We are happy to announce this year’s first CartoTalk by Amy Griffin, RMIT University in Melbourne, on Monday, 23 April 2018.
Abstract: The task of the cartographer has become in some ways much easier since the advent of computers. For example, you no longer have to worry about smearing ink from your scribing pen or pasting Zipatone onto your overlay. A few clicks on a computer and it’s possible to create a basic map. Yet, in other ways cartographers face more challenges than they ever have before. People now use maps in many more places and to support many more tasks than they did in the past, and there is a bewildering array of different devices upon which maps can be displayed. Our behaviour with maps has also changed. Some people simply blindly follow where the GPS tells them to go, occasionally resulting in their injury or death (Milner 2016). Many others of us don’t bother to look at a map before we set out to find our way to a new place because we know that we can pull a phone out of our pocket along the way to check our location. And maps now respond to user inputs in ways in which they could not when they were simply printed on paper. For example, touchscreen displays coupled with internet access allow almost instantaneous and (almost) effortless panning and zooming. Yet, these new interactions lead to cognitive challenges that did not exist when viewing a paper map, whose full extent can be taken in at a glance – locating a zoomed map extent’s location relative to the full map extent.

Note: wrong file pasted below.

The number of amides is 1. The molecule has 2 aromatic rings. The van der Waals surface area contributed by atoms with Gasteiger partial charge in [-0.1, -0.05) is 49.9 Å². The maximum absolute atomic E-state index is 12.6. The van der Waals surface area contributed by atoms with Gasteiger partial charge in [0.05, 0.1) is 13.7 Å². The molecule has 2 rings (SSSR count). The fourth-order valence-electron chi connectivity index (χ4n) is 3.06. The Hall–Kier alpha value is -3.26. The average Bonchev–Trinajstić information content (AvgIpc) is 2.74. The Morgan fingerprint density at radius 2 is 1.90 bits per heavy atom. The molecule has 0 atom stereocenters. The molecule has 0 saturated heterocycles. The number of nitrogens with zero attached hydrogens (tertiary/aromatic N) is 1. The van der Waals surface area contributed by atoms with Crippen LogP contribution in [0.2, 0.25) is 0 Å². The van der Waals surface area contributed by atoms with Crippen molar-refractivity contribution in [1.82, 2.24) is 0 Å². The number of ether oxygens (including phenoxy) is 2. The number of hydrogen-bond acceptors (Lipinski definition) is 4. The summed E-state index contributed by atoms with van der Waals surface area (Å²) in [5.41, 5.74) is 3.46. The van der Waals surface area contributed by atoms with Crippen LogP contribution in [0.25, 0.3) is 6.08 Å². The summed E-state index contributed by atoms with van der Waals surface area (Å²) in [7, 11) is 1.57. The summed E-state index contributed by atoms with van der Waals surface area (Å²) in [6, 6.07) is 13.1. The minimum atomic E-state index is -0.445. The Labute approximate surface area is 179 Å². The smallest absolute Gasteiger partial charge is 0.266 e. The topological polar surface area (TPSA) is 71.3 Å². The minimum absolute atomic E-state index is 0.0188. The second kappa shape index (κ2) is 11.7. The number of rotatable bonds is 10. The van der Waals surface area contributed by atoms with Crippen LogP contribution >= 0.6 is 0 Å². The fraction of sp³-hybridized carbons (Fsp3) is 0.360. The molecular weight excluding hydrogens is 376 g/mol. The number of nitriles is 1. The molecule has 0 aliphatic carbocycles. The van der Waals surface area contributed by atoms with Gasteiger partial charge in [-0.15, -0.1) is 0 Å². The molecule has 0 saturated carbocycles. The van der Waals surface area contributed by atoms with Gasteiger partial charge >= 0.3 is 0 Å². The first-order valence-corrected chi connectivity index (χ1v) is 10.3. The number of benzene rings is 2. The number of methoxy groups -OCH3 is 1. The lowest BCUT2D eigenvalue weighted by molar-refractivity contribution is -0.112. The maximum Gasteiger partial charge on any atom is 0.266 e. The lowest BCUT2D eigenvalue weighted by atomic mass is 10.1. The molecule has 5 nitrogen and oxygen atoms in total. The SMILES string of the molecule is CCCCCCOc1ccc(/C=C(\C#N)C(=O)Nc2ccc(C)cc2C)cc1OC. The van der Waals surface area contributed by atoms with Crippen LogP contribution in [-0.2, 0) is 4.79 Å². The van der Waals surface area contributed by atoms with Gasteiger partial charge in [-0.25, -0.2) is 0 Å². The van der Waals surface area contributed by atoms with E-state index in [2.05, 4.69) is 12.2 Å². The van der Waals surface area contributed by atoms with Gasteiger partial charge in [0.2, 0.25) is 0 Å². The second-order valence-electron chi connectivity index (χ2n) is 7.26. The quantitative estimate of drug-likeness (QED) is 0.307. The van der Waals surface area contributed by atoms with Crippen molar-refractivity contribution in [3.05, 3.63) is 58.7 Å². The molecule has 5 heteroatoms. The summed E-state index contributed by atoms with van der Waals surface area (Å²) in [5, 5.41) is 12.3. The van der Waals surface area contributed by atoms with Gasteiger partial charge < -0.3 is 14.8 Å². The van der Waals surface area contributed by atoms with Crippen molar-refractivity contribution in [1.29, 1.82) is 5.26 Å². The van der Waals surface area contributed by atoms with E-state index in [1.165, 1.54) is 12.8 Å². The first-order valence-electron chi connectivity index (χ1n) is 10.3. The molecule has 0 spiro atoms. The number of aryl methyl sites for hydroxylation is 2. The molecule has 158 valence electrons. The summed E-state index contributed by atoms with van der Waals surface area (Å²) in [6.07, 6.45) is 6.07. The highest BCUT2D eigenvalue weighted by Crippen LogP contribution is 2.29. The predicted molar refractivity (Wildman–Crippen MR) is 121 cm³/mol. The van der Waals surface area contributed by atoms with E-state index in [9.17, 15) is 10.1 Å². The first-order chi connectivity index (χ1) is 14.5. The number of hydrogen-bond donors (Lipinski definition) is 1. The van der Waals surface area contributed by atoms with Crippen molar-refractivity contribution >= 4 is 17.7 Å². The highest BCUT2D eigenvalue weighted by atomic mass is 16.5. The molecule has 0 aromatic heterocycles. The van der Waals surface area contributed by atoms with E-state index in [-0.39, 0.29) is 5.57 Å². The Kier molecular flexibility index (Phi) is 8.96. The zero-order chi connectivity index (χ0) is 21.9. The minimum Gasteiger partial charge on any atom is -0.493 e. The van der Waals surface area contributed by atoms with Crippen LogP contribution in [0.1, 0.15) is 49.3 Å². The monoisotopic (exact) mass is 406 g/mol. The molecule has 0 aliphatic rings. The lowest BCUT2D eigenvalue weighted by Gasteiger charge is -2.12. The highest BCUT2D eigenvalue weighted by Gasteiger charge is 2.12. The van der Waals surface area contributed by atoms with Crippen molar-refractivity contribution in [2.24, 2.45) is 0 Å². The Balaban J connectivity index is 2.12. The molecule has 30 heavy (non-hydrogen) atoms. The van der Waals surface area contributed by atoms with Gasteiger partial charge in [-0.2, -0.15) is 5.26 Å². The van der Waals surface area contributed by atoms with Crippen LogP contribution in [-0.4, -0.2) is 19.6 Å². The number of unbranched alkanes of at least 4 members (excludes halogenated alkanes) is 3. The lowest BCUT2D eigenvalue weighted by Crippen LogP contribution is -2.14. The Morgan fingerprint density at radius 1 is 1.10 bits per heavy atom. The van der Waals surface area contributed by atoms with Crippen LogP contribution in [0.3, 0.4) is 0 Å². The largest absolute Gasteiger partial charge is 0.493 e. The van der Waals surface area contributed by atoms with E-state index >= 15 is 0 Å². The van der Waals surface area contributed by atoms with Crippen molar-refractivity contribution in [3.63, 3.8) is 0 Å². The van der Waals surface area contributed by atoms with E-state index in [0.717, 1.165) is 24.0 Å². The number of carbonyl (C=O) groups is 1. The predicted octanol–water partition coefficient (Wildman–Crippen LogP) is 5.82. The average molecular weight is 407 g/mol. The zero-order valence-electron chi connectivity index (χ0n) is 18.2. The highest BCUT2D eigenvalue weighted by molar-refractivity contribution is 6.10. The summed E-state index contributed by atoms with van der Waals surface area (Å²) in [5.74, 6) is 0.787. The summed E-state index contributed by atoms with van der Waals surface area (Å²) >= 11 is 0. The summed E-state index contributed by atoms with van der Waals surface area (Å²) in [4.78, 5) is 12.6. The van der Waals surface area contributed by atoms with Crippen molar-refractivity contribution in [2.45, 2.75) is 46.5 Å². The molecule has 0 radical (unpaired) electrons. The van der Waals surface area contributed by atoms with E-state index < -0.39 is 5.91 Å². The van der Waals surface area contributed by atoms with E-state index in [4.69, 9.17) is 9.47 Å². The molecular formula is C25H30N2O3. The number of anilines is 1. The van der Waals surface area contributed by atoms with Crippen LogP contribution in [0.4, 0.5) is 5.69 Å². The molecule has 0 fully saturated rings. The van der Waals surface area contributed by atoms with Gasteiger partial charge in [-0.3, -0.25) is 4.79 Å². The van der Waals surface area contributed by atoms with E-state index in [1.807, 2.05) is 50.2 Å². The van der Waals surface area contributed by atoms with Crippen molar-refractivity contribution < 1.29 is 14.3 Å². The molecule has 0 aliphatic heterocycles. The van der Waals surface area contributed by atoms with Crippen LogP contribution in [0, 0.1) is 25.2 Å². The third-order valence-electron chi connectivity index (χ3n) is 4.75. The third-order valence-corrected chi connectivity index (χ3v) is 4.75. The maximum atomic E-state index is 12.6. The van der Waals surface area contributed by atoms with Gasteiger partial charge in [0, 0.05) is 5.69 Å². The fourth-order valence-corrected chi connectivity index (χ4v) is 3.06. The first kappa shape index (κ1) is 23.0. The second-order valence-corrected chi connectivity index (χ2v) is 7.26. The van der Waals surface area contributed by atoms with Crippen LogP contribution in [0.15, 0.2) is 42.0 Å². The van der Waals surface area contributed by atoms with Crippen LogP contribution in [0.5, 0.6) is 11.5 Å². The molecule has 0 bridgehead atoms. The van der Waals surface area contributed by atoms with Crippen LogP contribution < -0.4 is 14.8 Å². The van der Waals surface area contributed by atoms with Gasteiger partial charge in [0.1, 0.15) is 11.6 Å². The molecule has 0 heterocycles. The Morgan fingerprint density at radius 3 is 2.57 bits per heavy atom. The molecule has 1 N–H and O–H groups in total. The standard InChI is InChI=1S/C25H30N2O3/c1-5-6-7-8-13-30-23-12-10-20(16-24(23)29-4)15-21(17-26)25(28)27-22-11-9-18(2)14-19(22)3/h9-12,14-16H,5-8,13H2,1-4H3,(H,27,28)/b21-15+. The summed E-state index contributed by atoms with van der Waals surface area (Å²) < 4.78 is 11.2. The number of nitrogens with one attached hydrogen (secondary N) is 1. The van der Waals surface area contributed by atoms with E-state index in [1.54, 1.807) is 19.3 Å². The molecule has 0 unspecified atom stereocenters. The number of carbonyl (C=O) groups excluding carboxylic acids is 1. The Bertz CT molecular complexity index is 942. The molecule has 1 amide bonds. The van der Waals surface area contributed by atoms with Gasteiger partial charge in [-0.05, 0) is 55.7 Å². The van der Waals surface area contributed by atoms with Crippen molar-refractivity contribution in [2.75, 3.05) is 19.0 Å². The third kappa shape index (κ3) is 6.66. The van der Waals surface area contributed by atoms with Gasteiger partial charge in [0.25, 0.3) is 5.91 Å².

While cartographers have directed attention to thinking about the map’s purpose and a few limited kinds of map user characteristics for some time, the philosophy of user-centred design, which systematises some of this thinking, arose in the 1980s and these ideas began to be applied more directly within cartography in the mid to late 1990s. New ideas have since expanded the remit of factors considered in user centred design to include interaction design (Cooper et al 2014), user experience design (Norman 2013), and the consideration of emotions in addition to classical cartographic thinking about map perception and cognition. In this presentation, Amy Griffin will provide an overview of the user-centred design process and the methods and techniques they use to do user-centred cartographic design (e.g., user requirements analysis, formative evaluation, eye-tracking), as well as where the state of the art stands in terms of new thinking about user-centred design as it can be applied to cartography (Roth, 2015; Griffin et al., 2017).
Amy Griffin is a Senior Lecturer in Geospatial Science in the School of Science at RMIT University in Melbourne. She’s the co-chair of the ICA Commission on Cognitive Issues in Geographic Information Visualisation. Her research interests include perceptual, cognitive and affective issues related to geographic information use, applications of GIS to historical geography, and GIScience applications to health geography.
Monday, 23 April 2018, 9:15-10:45
Seminar room 127, Gußhausstraße 27-29, 3rd floor